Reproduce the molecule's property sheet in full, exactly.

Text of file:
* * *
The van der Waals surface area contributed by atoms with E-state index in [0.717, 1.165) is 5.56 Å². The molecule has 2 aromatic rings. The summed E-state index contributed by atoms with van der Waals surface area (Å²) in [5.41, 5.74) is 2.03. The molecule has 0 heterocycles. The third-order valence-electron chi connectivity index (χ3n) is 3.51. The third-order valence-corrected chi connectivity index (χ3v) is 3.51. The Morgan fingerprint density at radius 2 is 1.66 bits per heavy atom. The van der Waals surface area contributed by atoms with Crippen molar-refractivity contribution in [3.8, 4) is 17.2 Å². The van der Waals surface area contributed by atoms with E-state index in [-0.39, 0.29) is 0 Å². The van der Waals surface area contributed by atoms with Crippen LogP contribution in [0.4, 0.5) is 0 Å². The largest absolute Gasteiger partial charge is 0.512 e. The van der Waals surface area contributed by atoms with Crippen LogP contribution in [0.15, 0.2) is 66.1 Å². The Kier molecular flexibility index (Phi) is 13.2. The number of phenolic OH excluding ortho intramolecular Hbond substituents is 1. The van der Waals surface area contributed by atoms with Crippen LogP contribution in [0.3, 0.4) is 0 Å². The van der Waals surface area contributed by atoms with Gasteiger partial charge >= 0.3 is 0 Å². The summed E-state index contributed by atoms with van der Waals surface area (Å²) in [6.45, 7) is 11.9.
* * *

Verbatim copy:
The van der Waals surface area contributed by atoms with E-state index in [0.717, 1.165) is 5.56 Å². The molecule has 2 aromatic rings. The summed E-state index contributed by atoms with van der Waals surface area (Å²) in [5.41, 5.74) is 2.03. The molecule has 0 heterocycles. The third-order valence-electron chi connectivity index (χ3n) is 3.51. The third-order valence-corrected chi connectivity index (χ3v) is 3.51. The Morgan fingerprint density at radius 2 is 1.66 bits per heavy atom. The van der Waals surface area contributed by atoms with Crippen molar-refractivity contribution in [3.8, 4) is 17.2 Å². The van der Waals surface area contributed by atoms with E-state index in [-0.39, 0.29) is 0 Å². The van der Waals surface area contributed by atoms with Crippen LogP contribution in [0.4, 0.5) is 0 Å². The largest absolute Gasteiger partial charge is 0.512 e. The van der Waals surface area contributed by atoms with Crippen LogP contribution in [0.15, 0.2) is 66.1 Å². The Kier molecular flexibility index (Phi) is 13.2. The number of phenolic OH excluding ortho intramolecular Hbond substituents is 1. The van der Waals surface area contributed by atoms with Crippen LogP contribution in [0.3, 0.4) is 0 Å². The van der Waals surface area contributed by atoms with Gasteiger partial charge >= 0.3 is 0 Å². The summed E-state index contributed by atoms with van der Waals surface area (Å²) in [6.45, 7) is 11.9.